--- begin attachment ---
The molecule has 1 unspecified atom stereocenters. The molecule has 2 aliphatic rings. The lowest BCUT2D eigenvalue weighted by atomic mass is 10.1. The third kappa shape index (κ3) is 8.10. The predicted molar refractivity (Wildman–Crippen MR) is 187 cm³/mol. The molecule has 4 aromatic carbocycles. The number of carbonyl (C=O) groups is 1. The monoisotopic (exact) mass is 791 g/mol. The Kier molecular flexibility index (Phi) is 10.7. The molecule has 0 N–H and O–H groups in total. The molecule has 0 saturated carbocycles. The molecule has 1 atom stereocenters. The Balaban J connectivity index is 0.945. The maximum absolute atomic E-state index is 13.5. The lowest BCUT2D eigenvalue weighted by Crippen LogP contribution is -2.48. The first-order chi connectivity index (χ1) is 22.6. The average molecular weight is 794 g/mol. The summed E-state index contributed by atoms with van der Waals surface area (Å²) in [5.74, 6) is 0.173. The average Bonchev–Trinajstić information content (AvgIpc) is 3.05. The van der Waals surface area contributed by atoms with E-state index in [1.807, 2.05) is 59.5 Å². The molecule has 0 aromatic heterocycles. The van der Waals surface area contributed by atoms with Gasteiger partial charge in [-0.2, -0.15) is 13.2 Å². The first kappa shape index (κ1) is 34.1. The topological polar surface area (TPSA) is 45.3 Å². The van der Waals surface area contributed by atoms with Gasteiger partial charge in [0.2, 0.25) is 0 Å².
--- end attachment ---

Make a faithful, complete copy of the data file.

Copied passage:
The molecule has 1 unspecified atom stereocenters. The molecule has 2 aliphatic rings. The lowest BCUT2D eigenvalue weighted by atomic mass is 10.1. The third kappa shape index (κ3) is 8.10. The predicted molar refractivity (Wildman–Crippen MR) is 187 cm³/mol. The molecule has 4 aromatic carbocycles. The number of carbonyl (C=O) groups is 1. The monoisotopic (exact) mass is 791 g/mol. The Kier molecular flexibility index (Phi) is 10.7. The molecule has 0 N–H and O–H groups in total. The molecule has 0 saturated carbocycles. The molecule has 1 atom stereocenters. The Balaban J connectivity index is 0.945. The maximum absolute atomic E-state index is 13.5. The lowest BCUT2D eigenvalue weighted by Crippen LogP contribution is -2.48. The first-order chi connectivity index (χ1) is 22.6. The average molecular weight is 794 g/mol. The summed E-state index contributed by atoms with van der Waals surface area (Å²) in [5.74, 6) is 0.173. The average Bonchev–Trinajstić information content (AvgIpc) is 3.05. The van der Waals surface area contributed by atoms with E-state index in [1.807, 2.05) is 59.5 Å². The molecule has 0 aromatic heterocycles. The van der Waals surface area contributed by atoms with Gasteiger partial charge in [-0.2, -0.15) is 13.2 Å². The first kappa shape index (κ1) is 34.1. The topological polar surface area (TPSA) is 45.3 Å². The van der Waals surface area contributed by atoms with Gasteiger partial charge in [0.2, 0.25) is 0 Å².